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I have a system using a V570 and the V200-18-E6B. I have a customer that is strongly resisting 3 wire RTDs. (they have a large inventory of 2 wire 100 Ohm RTD sensors). This is a repeating customer so I can not ignor their desires. I understand that it is Unitronics position that a 3 wire RTD should be used and that a 2 wire can be used but the accuracy will suffer. What is the difinition of suffer ? .5 - 1 degrees C, or wildly wrong values.

I have used a huge quntity of 2 wire RTDs over the years, and to be blunt, I had never used a 3 wire RTD until Unitronics demanded it. Overs hundreds of projects I have never had issues, but admittedly I have always used 1000 Ohm platinums with .385 alpha and not 100 Ohm sensors and maybe this makes all of the difference in the world? Unitronics is the first piece of equipment I have ever seen to emphatically insist on 3 wire sensors only.

Looking into the inner wiring of RTDs, the only difference between a 2 wire and 3 wire is a fixed resistance on the 3rd wire to mitigate variations due to wire length and ambient temperatures affecting resitivity of the connection wiring. Can I add a fixed risistive ciruit between T+ and where the 3rd wire would connect to mitigate ill affects? Granted I may need to make a permeneant offset on screen and in the program comparisons if adding the exterior fixed resistance but that would be acceptable if that is what is required. If I keep my wiring distances less than 30 feet can I affectively accept the 2 wire version with just a jumper between T+ and where the 3rd wire would land without causing bad things to ensue?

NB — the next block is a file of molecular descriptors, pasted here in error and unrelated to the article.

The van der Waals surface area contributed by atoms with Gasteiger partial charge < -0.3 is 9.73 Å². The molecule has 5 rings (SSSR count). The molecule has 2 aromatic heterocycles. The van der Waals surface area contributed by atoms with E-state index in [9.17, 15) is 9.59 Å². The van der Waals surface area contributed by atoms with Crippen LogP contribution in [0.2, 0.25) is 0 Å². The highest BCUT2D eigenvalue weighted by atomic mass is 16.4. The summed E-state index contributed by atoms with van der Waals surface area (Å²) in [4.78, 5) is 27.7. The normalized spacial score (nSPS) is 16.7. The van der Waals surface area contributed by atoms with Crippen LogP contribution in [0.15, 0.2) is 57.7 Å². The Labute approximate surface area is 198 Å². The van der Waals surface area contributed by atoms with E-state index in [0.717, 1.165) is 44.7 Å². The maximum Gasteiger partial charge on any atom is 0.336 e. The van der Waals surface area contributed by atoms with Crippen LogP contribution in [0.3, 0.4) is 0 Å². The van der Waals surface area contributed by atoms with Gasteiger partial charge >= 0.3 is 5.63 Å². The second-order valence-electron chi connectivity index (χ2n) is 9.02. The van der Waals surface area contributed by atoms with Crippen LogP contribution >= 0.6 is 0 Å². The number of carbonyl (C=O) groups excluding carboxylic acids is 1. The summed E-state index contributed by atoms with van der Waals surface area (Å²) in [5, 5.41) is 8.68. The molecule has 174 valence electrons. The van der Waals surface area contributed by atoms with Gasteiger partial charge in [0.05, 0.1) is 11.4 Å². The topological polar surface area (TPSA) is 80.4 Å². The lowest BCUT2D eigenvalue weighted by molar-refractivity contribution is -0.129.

In this case we are talking about systems that has a high temperature shutdown requirement in the 250 Deg F range and a variation of actual to read values in the +/- 5 Deg F will not negatively affect the operation of the equipment.

Thank you in advance


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  • MVP 2023

You can put a jumper on the module between one of the sensor wires and the third connection. It will be OK.

Here's the long answer-

Let's assume the RTD sensor leads are 24 AWG, which has a resistance of 0.025 ohms/ft at 20 C. For 30 feet, you'll be inducing a constant error of 0.75 ohms.

A standard DIN 100 ohm RTDs resistance can be calculated by R = 100(1 + (0.385 * T), where T is in degrees C and T > 0. Since your "third wire" is a jumper with a resistance of effectively zero, the module's circuitry will always translate the higher resistance as 0.75 / 0.385 = 1.94 degrees high.

The lead resistance will change slightly as the wire gets hotter, but not by much. You may want to Google "24 AWG wire resistance" to get a feel for it so you're going in with your eyes open and your customer understands what's going on.

Joe T.

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Hi Joe,

Thank you very much that does help. I am thinking..and yes that is dangerous...

If the third wire is that important for 100Ohm RTDs accuracy then whould I improve my situation alot if I made a three wire termination very close to the two wire RDT body. With one connection to the negative side and two connections to the positive side. That way I would only have a few inches of difference between the original positive 2 wire and the sensing leg of the third wire. Or is this line of thinking not worth my time?



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  • 1 month later...

conductor resistance is less of an issue with 1000 ohm RTDs as the iwre resistance is small in relation to the whole resistance.

However, I would still prefer to use a 3 wire RTD over a 2 wire RTD.

In addition, I always used a transmitter on all the RTDs I used, and brought a 4-20mA signal from the transmitter back to the PLC.

If the RTD is less than 10 feet away, (mine never were) it's probably never going to be an issue.

Until the RTD opens and you get maximum temperature and the process freaks out. Not common, but I had to be ready for everything working with chemicals.

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